Exploring potential opportunities
Implementation of the planned investment program began in accordance with our 2020-2024 strategy: we are exploring potential investment opportunities, as well as implementing the transformations and necessary processes underpinning other points of our strategy. As part of this, the expansion of the capacity of the ALTEO Virtual Power Plant was started and as the first step of a more than 2 billion Hungarian forints investment program, a total of 9 MW of additional gas engine capacity started operating in early May last year. In the next phase of the development, three more gas engines with a total electric capacity of 9 MW will be installed, thus by the end of the program, ALTEO will expand its gas-fired power generation capacities by a third – and, along the process, strengthening its position as one of the largest regulatory centres in the country.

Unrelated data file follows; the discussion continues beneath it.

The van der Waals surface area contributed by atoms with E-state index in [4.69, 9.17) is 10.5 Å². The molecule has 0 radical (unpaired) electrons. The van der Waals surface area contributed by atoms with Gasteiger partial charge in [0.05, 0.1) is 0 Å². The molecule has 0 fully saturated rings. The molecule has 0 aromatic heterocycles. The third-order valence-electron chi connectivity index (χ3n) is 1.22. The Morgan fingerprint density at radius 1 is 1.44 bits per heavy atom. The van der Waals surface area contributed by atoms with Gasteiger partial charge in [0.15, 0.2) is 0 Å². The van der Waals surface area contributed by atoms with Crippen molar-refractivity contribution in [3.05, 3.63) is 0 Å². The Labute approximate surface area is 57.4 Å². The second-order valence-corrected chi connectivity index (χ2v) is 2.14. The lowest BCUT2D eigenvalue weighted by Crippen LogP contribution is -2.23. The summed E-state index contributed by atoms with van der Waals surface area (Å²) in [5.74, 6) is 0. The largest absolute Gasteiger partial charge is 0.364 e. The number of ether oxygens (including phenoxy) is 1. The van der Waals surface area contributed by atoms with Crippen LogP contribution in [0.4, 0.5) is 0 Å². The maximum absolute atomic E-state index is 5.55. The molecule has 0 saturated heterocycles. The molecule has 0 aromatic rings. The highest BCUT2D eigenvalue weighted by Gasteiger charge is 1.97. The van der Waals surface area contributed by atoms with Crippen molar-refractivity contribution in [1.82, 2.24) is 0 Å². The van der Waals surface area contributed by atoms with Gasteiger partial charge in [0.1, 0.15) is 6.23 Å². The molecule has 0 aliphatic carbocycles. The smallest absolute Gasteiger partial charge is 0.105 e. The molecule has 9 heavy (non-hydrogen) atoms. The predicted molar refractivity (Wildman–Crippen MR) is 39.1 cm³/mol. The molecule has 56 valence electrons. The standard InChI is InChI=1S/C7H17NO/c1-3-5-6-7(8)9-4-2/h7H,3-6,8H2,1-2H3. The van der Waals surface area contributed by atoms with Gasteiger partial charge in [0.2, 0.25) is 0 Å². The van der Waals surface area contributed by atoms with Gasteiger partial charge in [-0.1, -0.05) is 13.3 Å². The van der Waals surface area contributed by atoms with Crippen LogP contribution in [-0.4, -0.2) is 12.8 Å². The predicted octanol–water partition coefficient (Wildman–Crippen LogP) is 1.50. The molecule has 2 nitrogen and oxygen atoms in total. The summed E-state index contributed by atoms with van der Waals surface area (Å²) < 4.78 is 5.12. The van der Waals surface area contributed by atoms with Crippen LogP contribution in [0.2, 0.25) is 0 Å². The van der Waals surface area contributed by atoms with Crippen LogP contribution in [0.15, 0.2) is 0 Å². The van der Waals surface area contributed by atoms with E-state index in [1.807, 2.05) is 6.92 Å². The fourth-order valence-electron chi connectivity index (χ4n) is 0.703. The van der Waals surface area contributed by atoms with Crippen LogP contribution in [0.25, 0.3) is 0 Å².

In 2021, around two gigawatts of weather-dependent renewable energy is expected in operation from electricity producers in the Hungarian electricity system. By 2030 this is projected to grow to approximately 6 gigawatts and demand for scheduling services is expected to increase in parallel. According to our estimates, the total balancing cost of electricity producers operating in Hungary’s METÁR (renewable support) and KÁT (mandatory take-over tariff) systems using renewable energy sources may reach 35-40 billion Hungarian forints (circa 100 million euros) by 2030. This is why we have introduced a service under the new brand Sinergy. For a fixed monthly fee this exempts a producer entitled to a mandatory take-over tariff from the obligation of paying a regulatory surcharge. In addition to a competitive and predictable monthly fee, no other collateral or deposit is required from our partners. Producers joining Sinergy can operate within their own competencies in a stable and predictable path with high added value.